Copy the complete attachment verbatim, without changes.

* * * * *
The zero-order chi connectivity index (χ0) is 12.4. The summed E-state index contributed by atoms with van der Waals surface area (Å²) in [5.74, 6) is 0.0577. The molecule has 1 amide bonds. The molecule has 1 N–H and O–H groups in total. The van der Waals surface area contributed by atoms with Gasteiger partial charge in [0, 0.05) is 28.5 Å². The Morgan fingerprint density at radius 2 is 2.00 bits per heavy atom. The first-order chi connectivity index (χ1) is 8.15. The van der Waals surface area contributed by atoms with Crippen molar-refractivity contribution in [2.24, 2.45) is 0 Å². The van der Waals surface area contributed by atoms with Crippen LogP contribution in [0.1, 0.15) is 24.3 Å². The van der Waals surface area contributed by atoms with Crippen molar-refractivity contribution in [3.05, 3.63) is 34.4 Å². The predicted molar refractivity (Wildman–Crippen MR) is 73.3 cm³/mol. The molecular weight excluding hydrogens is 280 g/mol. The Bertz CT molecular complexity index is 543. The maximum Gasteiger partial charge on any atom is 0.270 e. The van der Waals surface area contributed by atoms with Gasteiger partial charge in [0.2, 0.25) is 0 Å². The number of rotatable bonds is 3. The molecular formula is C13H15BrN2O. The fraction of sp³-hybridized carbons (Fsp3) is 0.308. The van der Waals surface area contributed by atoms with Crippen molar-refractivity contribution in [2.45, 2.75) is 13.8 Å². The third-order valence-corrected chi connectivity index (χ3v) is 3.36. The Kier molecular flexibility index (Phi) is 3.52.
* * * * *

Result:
The zero-order chi connectivity index (χ0) is 12.4. The summed E-state index contributed by atoms with van der Waals surface area (Å²) in [5.74, 6) is 0.0577. The molecule has 1 amide bonds. The molecule has 1 N–H and O–H groups in total. The van der Waals surface area contributed by atoms with Gasteiger partial charge in [0, 0.05) is 28.5 Å². The Morgan fingerprint density at radius 2 is 2.00 bits per heavy atom. The first-order chi connectivity index (χ1) is 8.15. The van der Waals surface area contributed by atoms with Crippen molar-refractivity contribution in [2.24, 2.45) is 0 Å². The van der Waals surface area contributed by atoms with Crippen LogP contribution in [0.1, 0.15) is 24.3 Å². The van der Waals surface area contributed by atoms with Crippen molar-refractivity contribution in [3.05, 3.63) is 34.4 Å². The predicted molar refractivity (Wildman–Crippen MR) is 73.3 cm³/mol. The molecular weight excluding hydrogens is 280 g/mol. The Bertz CT molecular complexity index is 543. The maximum Gasteiger partial charge on any atom is 0.270 e. The van der Waals surface area contributed by atoms with Gasteiger partial charge in [0.2, 0.25) is 0 Å². The number of rotatable bonds is 3. The molecular formula is C13H15BrN2O. The fraction of sp³-hybridized carbons (Fsp3) is 0.308. The van der Waals surface area contributed by atoms with Crippen molar-refractivity contribution in [2.45, 2.75) is 13.8 Å². The third-order valence-corrected chi connectivity index (χ3v) is 3.36. The Kier molecular flexibility index (Phi) is 3.52.